we happy phew


DSC01903Week two of the Fringe passes and my mood seems to shift from one 4 hour period to the next. The experience is so intense at times that you feel you might only be able to really appreciate it once it’s all done and dusted. I’ve racked up 22 shows as audience member, I think, and performed in a mere 14. The initial burst of excitable, gleeful, speculative reviews gives way to a counter-response – sometimes bilious (“self-indulgent, poorly acted nonsense”), sometimes a little over-exuberant (“MUST SEE!” / “the writer should get a Nobel prize for Literature…”) Rants now permissible through the welter of online public forums.

It’s a painful, yet hardening experience. The fact remains our audiences have been about 90% full on average. Granted, we’re in a small venue, but that’s pretty impressive tally for any Edinburgh Fringe show. I was trying to be philosophical about the divisive feedback, needing to remind myself that we never set out to make a comfortable, tidy show. It had always been our intention to challenge audiences and ourselves with the material and the staging of it.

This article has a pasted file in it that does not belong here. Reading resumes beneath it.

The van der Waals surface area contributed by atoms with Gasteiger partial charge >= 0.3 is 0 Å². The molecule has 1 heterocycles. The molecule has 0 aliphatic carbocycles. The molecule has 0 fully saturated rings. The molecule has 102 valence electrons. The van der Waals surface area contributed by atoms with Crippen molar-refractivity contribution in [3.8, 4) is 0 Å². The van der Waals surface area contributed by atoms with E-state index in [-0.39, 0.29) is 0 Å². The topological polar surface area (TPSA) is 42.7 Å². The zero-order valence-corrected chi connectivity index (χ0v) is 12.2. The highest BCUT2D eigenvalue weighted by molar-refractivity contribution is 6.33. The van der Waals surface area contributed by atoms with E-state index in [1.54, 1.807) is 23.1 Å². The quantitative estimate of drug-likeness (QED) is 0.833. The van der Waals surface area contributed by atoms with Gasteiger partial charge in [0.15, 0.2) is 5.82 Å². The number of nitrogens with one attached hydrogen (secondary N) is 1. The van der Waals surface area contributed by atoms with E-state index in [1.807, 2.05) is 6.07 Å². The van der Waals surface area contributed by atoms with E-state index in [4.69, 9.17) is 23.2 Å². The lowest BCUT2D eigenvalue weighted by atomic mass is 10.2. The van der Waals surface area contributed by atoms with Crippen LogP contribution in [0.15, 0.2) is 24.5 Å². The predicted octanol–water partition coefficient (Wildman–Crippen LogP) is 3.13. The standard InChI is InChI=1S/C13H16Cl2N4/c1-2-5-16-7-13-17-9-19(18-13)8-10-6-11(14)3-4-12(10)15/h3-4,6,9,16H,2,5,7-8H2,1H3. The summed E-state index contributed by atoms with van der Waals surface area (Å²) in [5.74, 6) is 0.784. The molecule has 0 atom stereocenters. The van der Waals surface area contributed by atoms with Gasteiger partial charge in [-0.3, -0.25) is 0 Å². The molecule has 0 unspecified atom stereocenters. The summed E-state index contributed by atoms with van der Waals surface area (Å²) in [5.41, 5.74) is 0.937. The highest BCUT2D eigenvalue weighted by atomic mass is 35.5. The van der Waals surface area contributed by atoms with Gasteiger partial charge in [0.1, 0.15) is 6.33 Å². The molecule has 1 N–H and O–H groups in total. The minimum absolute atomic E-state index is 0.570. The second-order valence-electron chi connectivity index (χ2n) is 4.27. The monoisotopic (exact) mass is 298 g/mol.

Of everything, the review that I’d been most concerned about was published today. I had become very anxious about its impending publication on behalf of myself, Jonathan and Red Shift. From a much respected and honest voice.

Here it is, Lyn Gardner’s Guardian review of Red Shift’s The Fall of Man.


We happy phew…


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